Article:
August 19, 2015
Agronomy student receives scholarship for diverse students in STEM fields
Noortje Notenbaert, master's student in agronomy, is one of 10 students nationwide awarded the new Monsanto Graduate Student Scholarship for 2015. Notenbaert, whose adviser is Chuck Rice, university distinguished professor of agronomy, received the scholarship in the amount of $25,000 for the 2015-16 academic year.
The scholarship program, in its first year, was established to recognize outstanding diverse students enrolled a master's degree program in either agriculture-related or science, technology, engineering and math, or STEM, fields.
Notenbaert was born and raised in Belgium and came to America at the age of 21. After serving in the military for three years, she enrolled at K-State and earned a bachelor's degree in biology.
"As a biology student, I had taken soils classes that I enjoyed very much and I decided to get another bachelor's degree at K-State, this time in agronomy. After that, I started my master's degree in agronomy under Dr. Rice with a focus on soil microbiology," Notenbaert said.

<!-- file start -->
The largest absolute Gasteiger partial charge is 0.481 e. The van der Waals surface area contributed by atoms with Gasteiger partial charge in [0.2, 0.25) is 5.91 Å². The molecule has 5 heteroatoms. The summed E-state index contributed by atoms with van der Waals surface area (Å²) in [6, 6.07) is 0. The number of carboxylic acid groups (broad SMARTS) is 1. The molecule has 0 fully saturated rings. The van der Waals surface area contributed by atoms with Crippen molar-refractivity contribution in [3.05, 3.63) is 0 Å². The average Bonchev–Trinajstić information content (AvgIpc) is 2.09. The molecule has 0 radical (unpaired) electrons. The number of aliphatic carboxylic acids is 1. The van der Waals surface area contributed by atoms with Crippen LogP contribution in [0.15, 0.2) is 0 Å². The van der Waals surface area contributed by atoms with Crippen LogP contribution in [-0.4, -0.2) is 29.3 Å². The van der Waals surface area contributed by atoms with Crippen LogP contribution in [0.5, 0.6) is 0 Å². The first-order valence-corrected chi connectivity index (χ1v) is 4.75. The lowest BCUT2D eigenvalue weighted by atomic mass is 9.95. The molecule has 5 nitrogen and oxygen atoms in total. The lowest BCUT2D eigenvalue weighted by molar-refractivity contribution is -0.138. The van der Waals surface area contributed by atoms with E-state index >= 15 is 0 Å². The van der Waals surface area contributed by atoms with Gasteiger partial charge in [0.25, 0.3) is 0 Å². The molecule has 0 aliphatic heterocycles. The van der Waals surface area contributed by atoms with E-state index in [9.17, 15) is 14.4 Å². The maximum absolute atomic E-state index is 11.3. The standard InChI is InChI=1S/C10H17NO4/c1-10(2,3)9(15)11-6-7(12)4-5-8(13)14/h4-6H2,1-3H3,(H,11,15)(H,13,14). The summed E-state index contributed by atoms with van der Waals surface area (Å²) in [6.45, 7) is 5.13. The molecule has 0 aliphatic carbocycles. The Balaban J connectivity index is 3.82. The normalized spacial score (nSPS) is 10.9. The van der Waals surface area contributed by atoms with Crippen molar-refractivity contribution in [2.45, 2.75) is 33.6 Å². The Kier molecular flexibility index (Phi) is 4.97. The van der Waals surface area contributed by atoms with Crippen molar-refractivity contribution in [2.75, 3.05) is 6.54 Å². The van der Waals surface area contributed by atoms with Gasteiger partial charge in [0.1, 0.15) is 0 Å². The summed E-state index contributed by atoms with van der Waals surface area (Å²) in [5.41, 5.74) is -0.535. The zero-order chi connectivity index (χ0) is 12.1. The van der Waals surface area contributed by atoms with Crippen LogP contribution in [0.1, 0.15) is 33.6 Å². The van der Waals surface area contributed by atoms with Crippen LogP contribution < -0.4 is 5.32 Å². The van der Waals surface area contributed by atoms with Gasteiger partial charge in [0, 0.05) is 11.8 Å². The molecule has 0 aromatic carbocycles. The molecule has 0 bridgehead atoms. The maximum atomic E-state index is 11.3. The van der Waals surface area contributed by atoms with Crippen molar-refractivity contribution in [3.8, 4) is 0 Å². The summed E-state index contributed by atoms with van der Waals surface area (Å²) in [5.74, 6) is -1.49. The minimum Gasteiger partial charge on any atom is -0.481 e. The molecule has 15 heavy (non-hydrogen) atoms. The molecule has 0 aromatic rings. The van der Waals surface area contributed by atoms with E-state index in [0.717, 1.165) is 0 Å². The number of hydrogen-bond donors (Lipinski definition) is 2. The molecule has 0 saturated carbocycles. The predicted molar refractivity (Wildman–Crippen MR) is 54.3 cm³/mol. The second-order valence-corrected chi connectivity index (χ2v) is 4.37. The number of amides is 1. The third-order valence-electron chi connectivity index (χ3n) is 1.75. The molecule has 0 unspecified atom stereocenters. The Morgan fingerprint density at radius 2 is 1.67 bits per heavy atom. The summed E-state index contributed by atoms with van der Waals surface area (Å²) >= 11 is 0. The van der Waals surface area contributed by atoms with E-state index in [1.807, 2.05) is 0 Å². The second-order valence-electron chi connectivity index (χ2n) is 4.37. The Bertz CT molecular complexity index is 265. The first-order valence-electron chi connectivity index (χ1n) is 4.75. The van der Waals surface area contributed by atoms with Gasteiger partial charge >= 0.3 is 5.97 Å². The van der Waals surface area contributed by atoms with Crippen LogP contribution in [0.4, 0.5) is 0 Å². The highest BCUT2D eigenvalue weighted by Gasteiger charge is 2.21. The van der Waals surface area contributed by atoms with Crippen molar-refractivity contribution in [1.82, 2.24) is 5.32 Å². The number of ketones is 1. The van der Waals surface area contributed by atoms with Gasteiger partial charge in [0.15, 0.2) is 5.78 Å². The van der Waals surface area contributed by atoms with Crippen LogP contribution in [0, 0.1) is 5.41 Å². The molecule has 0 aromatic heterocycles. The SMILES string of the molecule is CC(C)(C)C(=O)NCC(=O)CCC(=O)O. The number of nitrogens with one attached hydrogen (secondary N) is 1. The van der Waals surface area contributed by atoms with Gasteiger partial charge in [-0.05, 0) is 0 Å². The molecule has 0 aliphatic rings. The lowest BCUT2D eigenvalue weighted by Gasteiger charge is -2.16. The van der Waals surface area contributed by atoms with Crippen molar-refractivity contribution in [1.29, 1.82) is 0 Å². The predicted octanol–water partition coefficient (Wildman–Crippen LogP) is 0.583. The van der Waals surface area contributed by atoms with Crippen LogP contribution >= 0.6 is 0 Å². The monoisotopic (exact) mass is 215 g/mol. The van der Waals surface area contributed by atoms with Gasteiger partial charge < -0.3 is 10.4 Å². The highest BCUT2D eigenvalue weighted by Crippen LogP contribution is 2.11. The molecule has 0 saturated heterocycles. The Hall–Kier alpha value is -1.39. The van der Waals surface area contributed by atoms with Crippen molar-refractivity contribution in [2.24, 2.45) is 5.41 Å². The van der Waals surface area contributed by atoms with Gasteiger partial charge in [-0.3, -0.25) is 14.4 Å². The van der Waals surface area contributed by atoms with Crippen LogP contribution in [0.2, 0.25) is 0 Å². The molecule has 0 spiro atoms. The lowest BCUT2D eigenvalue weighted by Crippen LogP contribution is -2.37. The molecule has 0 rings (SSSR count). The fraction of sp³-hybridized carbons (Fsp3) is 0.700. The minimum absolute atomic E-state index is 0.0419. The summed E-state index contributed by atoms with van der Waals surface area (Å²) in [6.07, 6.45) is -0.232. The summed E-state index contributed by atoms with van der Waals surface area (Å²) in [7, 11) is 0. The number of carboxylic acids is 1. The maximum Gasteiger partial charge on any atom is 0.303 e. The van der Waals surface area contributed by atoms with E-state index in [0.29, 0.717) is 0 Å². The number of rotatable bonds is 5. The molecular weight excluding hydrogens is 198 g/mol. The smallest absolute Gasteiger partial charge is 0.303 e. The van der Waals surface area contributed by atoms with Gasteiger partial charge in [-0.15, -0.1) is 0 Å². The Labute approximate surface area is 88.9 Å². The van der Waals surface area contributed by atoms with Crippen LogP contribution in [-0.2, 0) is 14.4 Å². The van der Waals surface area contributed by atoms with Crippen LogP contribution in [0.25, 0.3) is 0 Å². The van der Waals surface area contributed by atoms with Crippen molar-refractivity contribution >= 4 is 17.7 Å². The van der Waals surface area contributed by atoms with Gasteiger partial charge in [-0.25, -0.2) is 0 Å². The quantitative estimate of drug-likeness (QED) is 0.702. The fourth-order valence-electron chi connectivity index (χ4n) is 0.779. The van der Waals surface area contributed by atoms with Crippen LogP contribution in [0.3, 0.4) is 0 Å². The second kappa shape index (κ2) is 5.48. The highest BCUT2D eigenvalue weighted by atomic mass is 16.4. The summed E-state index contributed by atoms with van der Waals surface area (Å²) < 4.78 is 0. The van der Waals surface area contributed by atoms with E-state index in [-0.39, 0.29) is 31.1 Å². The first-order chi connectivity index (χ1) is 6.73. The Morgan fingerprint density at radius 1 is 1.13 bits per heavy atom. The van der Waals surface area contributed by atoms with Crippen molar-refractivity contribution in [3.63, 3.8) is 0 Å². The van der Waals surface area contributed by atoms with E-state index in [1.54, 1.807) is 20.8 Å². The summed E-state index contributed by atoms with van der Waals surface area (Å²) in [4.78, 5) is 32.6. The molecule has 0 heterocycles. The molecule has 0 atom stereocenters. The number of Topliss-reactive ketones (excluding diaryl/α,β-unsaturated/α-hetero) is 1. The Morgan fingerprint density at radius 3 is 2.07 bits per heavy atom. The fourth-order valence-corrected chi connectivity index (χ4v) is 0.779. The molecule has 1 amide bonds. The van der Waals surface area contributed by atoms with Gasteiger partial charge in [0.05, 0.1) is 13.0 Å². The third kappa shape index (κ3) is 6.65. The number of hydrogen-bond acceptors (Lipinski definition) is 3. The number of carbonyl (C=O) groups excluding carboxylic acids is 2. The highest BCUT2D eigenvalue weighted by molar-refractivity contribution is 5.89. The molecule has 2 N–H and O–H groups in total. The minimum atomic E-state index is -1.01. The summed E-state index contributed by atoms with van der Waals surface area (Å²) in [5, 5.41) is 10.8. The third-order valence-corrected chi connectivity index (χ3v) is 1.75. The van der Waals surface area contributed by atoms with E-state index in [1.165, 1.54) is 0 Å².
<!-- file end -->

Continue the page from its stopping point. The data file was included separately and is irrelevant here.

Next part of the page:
Her research is still in the preliminary phase, but it looks at differences in microbial community structures within the rhizosphere of different corn hybrids.
"After achieving my educational goals, I plan to apply myself in a research environment that focuses on improving crop production while also working toward a better environment," she said.
According to Monsanto, the purpose of the scholarship is to meet the challenges the world faces in feeding 9 billion people by 2050, and investing in future leaders pursuing STEM careers in food and agriculture is key. The company believes the next generation of innovators will be the ones to ascent and meet the challenges of global food security.